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Association of health behaviors with function and health-related quality of life among patients with Parkinson’s disease



Current evidence on chronic conditions favors promotion of health behaviors as a mean to positively impact health outcomes. In Parkinson’s disease, performing health behaviors is indicated as a means to fight the long-lasting burden of the disease. Understanding actual engagement in health behaviors and patient activation and their association to function and health-related quality of life is therefore important. Our objectives were, among people with Parkinson’s disease: (1) to characterize health behaviors including utilization of rehabilitative treatments, physical activity, and patient activation levels, and (2) to test the associations between these health behaviors and health outcomes.


A cross-sectional study of 88 people with Parkinson’s disease (age 66.84 ± 8.8) was conducted. Participants answered questionnaires measuring health behaviors including utilization of health professions treatments, physical activity, patient activation, and health outcomes consisting of function and health-related quality of life. Linear regression models were conducted to test associations between measured health behaviors, function and health-related quality of life.


Participants rarely engage in rehabilitative treatments, but showed high levels of patient activation. Controlled by demographics and disease severity, physical activity and patient activation were associated with function (b = 0.41, p < .001; b = 0.2, p = .02, respectively) and physical activity but not patient activation, which was associated with health-related quality of life (b = 0.19, p = .03). There was also interaction effects of physical activity and non-motor symptoms, and physical activity and motor symptoms on health-related quality of life (b = 0.19, p = .02 and b = − 0.22, p = .01, respectively).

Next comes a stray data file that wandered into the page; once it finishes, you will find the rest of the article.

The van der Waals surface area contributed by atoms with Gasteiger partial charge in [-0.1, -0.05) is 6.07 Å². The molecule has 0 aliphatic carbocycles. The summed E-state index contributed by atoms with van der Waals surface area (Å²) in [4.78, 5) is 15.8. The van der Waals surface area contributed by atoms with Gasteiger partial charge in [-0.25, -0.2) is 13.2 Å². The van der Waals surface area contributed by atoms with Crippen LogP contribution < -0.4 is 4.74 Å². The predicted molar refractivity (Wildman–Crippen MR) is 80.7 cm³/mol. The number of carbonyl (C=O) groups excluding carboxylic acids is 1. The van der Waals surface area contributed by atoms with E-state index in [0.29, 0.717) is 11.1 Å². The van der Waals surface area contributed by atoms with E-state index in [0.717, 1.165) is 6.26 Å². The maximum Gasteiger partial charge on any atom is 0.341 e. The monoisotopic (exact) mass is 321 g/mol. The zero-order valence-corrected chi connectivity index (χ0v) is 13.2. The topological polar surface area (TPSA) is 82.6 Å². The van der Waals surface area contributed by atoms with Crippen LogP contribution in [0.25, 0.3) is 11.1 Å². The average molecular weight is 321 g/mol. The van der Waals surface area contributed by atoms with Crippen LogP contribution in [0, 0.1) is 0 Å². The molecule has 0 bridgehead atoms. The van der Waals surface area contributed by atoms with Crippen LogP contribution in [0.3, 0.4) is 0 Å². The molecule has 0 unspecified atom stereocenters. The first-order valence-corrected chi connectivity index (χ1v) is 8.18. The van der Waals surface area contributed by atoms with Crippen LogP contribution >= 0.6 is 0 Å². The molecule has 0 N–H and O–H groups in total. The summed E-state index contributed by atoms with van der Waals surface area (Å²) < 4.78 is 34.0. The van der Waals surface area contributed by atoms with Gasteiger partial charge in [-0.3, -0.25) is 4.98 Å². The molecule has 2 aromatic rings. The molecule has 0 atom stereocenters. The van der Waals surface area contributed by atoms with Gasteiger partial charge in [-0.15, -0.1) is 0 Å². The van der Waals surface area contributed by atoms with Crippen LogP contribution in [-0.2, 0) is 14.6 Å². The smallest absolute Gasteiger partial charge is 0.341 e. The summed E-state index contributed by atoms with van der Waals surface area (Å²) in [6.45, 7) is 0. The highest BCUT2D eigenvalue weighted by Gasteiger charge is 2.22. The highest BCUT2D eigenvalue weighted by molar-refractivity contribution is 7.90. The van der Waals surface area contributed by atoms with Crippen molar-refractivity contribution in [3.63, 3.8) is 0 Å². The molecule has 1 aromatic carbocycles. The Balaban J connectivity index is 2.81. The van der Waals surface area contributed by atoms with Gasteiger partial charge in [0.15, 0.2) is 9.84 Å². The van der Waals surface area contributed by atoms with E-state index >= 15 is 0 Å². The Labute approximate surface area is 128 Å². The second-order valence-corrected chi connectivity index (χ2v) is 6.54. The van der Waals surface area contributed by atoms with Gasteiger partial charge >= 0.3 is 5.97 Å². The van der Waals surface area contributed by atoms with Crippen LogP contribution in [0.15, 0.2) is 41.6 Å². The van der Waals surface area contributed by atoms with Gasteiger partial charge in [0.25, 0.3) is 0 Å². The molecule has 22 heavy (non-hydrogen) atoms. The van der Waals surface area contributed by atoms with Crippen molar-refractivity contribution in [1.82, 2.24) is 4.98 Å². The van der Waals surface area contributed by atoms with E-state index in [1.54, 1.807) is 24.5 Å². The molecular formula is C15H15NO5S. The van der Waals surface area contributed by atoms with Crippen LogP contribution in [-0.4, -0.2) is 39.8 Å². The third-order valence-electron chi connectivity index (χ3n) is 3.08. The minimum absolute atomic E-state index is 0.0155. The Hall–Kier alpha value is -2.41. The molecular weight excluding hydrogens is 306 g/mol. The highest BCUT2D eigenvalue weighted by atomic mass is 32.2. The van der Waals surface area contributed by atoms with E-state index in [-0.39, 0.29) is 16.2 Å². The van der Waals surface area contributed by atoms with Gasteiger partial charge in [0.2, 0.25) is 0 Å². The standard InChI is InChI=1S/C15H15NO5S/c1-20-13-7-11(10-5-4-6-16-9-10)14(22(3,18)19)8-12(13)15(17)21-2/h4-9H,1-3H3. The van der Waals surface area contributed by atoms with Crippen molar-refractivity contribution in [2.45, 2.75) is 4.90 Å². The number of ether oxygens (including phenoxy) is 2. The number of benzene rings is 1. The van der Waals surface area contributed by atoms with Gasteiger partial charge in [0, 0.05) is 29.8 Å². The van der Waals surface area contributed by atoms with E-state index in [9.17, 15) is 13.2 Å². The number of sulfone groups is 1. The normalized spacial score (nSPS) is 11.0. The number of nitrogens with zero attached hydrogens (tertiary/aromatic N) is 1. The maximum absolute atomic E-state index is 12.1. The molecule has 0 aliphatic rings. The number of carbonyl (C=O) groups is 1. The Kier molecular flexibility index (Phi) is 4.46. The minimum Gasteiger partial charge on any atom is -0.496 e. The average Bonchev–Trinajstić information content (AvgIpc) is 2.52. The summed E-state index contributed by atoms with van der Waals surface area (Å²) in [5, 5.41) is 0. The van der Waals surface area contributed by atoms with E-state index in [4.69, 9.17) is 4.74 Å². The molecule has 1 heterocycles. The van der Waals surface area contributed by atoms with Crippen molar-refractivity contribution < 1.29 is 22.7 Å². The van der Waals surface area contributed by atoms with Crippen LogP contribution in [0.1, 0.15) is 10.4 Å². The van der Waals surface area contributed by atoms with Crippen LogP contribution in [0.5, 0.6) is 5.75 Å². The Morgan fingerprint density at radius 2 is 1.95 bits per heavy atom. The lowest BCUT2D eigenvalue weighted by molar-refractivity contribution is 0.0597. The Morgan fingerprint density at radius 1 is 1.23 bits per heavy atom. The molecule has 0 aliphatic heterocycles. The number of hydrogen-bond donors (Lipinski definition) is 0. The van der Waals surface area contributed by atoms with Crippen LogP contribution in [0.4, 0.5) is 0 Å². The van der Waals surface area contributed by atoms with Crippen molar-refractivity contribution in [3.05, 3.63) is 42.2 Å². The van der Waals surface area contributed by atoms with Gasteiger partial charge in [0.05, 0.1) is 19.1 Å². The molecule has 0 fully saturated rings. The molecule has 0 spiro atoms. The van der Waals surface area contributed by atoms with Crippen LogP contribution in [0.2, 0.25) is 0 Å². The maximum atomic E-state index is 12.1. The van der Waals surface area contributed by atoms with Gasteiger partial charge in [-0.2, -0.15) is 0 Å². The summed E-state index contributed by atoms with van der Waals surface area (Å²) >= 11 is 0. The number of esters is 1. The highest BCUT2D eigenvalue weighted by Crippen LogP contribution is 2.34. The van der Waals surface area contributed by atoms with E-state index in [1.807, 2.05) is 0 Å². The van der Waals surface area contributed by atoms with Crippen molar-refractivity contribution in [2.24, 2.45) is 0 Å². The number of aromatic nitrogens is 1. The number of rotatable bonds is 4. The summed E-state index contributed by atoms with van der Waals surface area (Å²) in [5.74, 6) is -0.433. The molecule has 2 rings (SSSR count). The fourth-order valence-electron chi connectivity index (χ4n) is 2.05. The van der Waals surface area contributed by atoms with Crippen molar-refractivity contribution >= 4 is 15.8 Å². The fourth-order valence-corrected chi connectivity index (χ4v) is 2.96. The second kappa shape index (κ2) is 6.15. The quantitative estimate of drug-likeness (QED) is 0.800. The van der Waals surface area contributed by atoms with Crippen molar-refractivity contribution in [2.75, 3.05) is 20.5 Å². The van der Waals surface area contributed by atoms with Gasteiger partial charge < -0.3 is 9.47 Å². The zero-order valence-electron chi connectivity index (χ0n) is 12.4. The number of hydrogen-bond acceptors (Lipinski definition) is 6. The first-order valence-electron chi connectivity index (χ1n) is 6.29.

In respect to their potential health-related benefits for people with Parkinson’s disease, health professionals’ treatments are underutilized. Findings supported the importance of health behaviors for maintaining function and health-related quality of life among people with Parkinson’s disease. They also show a differential contribution of motor and non-motor symptoms to the association between physical activity and quality of life. It is suggested that policy makers encourage opportunities for physical activity tailored for people with Parkinson’s disease and adopt a proactive stance towards enhancing awareness and use of rehabilitation services.

Trial registration NCT05211700, ID: NCT05211700 first release 12/30/2021,


Parkinson’s disease (PD) is an incurable, chronic, progressive neurodegenerative disorder that affects motor, cognitive, and autonomic functions [1, 2]. The number of patients living with PD (PwP) is poised for growth due to aging of the world’s population [3]. Because the life expectancy of PwP is only slightly shorter than that of the general population [4, 5], PwP foresees managing symptoms for an extended duration, including severe disability and its associated medical complexities [6,7,8]. Given the increasing impact of PD on the economy, healthcare systems, and patients themselves, there’s a pressing need to facilitate strategies that can be widely used in diverse PwP populations. The current evidence on chronic conditions favors promotion of health behaviors [9,10,11] as a means of positively impacting health outcomes.